Sermons

Summary: This is a Walk to Emmaus Sermon that I gave at a Men’s Walk. Various texts used throughout.

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As I was preparing this talk I was reminded of someone who truly had great obstacles to grace. How many of you know who John Newton was? Well, let me tell you something about him. He was born in the summer of 1725, in the city of London, England. His mother was a devout member of the Dissenters, and she taught the young Newton to pray and filled his mind with the Scriptures. But it was John’s father, an often-absent sea captain, who captured the boy’s imagination. John dreamed of sailing ships and the wide, wild seas, of adventures and mysterious destinations.

Just before John’s 7th birthday his mother became ill and died, leaving her son a virtual orphan. Taken in by distant relatives, the little boy was mocked for his belief in God, discouraged from praying, and ridiculed for his childish faith. Unhappy and lonely, John turned again to his dreams of the sea and, at the age of 11, ran off to become an apprentice on his father’s ship.

If it was a close father-son relationship John desired, he was sadly disappointed, because like his foster family, his father also rejected him. For years, the young fellow worked the Mediterranean on sailing ships, enjoying all the experiences and immoralities offered in each exotic port. He was frequently fired for insubordination, but just as frequently hired by another ship’s master, eager for young seamen and not too particular about their character.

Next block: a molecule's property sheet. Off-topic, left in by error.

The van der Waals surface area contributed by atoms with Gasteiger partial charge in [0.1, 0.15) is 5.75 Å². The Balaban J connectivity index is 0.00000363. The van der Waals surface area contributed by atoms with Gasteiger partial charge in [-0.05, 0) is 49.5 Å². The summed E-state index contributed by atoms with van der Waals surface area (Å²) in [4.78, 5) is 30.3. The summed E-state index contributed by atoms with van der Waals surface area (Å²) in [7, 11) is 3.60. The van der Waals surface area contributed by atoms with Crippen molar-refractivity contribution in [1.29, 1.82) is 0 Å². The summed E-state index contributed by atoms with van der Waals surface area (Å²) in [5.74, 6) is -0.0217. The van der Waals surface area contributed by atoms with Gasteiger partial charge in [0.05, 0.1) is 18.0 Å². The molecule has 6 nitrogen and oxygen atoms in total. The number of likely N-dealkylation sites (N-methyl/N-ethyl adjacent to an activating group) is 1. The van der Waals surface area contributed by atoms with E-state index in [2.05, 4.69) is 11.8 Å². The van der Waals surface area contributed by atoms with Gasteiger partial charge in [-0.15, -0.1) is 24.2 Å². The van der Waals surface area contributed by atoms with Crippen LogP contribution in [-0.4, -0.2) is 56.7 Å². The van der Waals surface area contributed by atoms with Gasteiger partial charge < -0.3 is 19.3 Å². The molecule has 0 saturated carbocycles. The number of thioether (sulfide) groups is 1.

After a short stint in the British Navy, John deserted and ran away to Africa to seek his fortune and new adventures in the African slave trade. Signing on with an unscrupulous slave dealer, he found his situation had declined drastically. In the slave trader’s absences, John was left in the “care” of the man’s vindictive wife, who imprisoned him in her quarters, beat him, and forced him to eat his food off the floor like a dog. John thought death was better than these living conditions, so he escaped and ran into the African forests and eventually made his way to the Atlantic Coast. After lighting signal fires, John was finally spotted by a passing ship’s captain, who sent a small boat to shore to get him.

The captain had hoped the lone man had gold or ivory to offer and was disappointed to only get a penniless runaway. He was put to work as a mate, but the captain soon learned he had made an unwise choice. John became bored with his routine and broke into the ship’s supply of rum and generously shared it with the crew. John drank so much he became disoriented, and fell overboard. One of the ship’s officers either out of pity or spite, saved John from drowning by spearing him in the thigh with a harpoon and reeling him back aboard like a flailing fish.

Painfully wounded and severely disciplined, Newton was demoted to the decks below where it was thought he would be no more trouble.

Somehow, a copy of Thomas a Kempis’ book Imitation of Christ fell into his hands. Reading the book awakened his conscious to the things of God, and he began to recall some of the early lessons learned at his mother’s knee.


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